Archaeologists working at the foot of Jerusalem’s Temple Mount — a holy site for three world religions — unearthed a 1,400-year-old trove of jewelry and gold coins that’s being described as "a breathtaking, once-in-a-lifetime discovery."
Lead archaeologist Dr. Eilat Mazar of the Hebrew University of Jerusalem showed off her team’s most impressive find during a press conference on Monday. It was a four-inch-wide gold medallion etched with images of a seven-branched candelabrum (menorah), a ram’s horn (shofar) and a Torah scroll. Despite being buried for 14 centuries, the piece was in pristine condition.
“The menorah medallion is most likely an ornament for a Torah scroll,” Dr. Mazar and her colleagues explained. “It was buried in a small depression in the floor, along with a smaller gold medallion, two pendants, a gold coil and a silver clasp, all of which are believed to be Torah scroll ornamentations.”
Mazar's team also revealed Byzantine-era gold and silver jewelry, as well as 36 gold coins depicting the images of emperors ranging across a 250-year span from Constantine II to Mauricius.
The trove was discovered in the ruins of a Byzantine public structure located in the Ophel region of the dig just 50 yards from the southern wall of the Temple Mount. The discoveries, which date back to the year 600, are now being dubbed the “Ophel Treasure.”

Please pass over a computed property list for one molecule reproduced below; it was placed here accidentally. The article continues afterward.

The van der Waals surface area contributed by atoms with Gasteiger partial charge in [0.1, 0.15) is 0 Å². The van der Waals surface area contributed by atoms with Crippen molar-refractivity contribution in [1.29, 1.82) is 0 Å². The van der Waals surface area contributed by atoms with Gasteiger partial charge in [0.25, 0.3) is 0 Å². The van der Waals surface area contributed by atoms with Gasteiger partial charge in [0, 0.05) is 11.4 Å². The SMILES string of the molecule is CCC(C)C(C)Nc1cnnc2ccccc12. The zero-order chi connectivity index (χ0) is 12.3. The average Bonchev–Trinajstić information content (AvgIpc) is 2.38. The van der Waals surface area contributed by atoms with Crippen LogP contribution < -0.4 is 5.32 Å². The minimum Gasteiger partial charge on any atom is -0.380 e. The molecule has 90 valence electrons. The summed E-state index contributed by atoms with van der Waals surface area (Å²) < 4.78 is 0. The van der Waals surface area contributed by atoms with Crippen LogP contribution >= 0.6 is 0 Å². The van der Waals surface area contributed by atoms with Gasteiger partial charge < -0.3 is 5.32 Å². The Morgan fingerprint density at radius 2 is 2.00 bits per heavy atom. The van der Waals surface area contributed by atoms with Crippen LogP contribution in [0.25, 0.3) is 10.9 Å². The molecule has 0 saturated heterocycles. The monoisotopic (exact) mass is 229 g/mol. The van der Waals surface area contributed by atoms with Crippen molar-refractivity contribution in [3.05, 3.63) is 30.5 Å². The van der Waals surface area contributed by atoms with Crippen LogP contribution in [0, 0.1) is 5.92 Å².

“I have never found so much gold in my life! I was frozen. It was unexpected,” Dr. Mazar told the Times of Israel.
Mazar and her team suspect that the treasures were buried and abandoned by their Jewish owners during the Persian conquest of Jerusalem in 614.
“It would appear that the most likely explanation is that the Ophel cache was earmarked as a contribution toward the building of a new synagogue, at a location that is near the Temple Mount,” Mazar said. “What is certain is that their mission, whatever it was, was unsuccessful. The treasure was abandoned, and its owners could never return to collect it.”